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Debating drone strikes in Yemen

July 22, 2011
tags: ,

Gregory Johnsen has written a rebuttal to the rebuttal of his criticisms of the paper by Frank Cilluffo and Clinton Watts on drone strikes in Yemen, further laying out his views of the likely effectiveness (or not) of a drone-led leadership decapitation strategy to combat AQAP in Yemen. I think he’s right to hammer home the long term problems with such a strategy, but I fear that as the strongest argument for it is the lack of an obvious short-term alternative, critics of drone strikes aren’t going to make much headway without laying out clearly ways the threat can be, or is being, mitigated on a short term basis.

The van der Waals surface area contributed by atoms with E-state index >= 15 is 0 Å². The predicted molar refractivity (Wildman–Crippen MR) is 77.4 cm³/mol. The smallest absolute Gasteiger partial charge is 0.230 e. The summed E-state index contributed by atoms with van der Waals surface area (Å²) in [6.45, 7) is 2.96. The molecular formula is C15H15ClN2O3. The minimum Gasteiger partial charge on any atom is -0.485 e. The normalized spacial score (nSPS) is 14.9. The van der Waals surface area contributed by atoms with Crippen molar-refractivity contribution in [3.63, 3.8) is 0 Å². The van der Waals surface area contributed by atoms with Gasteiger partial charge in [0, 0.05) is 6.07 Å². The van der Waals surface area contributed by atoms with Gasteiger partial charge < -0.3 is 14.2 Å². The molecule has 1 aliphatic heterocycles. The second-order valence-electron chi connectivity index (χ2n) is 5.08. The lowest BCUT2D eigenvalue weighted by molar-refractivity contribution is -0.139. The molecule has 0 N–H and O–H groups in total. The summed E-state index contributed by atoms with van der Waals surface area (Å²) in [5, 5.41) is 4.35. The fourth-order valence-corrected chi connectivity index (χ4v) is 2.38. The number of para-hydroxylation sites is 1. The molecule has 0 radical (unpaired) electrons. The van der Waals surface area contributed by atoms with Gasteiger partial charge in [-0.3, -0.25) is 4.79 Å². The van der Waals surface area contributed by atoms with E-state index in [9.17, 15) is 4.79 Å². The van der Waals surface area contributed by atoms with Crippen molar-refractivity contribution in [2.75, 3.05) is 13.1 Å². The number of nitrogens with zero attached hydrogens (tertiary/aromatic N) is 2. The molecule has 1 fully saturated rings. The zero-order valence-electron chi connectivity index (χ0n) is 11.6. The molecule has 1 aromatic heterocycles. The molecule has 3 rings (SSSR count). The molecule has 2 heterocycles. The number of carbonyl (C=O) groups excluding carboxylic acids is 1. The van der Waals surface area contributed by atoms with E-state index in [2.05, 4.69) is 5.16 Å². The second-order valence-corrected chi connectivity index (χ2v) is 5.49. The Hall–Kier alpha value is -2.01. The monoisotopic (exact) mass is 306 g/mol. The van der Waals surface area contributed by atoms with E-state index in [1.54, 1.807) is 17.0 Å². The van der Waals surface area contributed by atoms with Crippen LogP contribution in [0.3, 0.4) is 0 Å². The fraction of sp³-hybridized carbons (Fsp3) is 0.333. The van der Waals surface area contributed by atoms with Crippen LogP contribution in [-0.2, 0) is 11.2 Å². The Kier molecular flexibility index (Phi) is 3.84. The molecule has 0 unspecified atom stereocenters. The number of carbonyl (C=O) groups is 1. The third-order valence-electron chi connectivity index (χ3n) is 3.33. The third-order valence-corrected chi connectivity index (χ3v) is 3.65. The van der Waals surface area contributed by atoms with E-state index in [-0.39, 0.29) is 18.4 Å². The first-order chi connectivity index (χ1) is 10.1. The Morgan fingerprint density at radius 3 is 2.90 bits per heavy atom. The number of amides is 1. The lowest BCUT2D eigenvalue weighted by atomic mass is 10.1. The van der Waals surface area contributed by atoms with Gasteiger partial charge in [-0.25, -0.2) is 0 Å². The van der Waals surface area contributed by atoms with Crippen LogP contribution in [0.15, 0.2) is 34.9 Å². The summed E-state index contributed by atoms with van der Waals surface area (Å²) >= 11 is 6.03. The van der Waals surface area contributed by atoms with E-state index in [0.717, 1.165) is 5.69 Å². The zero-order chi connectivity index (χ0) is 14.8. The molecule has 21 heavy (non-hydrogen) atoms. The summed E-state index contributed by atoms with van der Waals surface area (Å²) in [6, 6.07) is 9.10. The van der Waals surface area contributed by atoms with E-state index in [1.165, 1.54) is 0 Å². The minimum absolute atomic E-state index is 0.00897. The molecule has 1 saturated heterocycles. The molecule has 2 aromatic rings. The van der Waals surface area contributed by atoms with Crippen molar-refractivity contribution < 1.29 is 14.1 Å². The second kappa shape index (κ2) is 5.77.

Cilluffo and Watts are making the case for a “short term results now, deal with long term effects later” approach: flawed in many respects, but an attitude that has traction in many quarters.  While I would agree with Johnsen that considering long term effects should be key in any CT strategy, it seems to me there is a significant contingent in Washington that prioritises short term results.

 

Following the debate:

Yemen & Al Qaeda in the Arabian Peninsula: Exploiting a Window of Counterterrorism Opportunity (Cilluffo and Watts)

The seduction of simple solutions (Johnsen)

Authors’ rebuttal to “The seduction of simple solutions” (Cilluffo and Watts)

Drones instead of a strategy (Johnsen)

 

Other recent blog posts on drones, in Yemen and Pakistan:

On drones (Abu Muqawama)

Drone strikes: the human cost (Louisa Loveluck)

 

 

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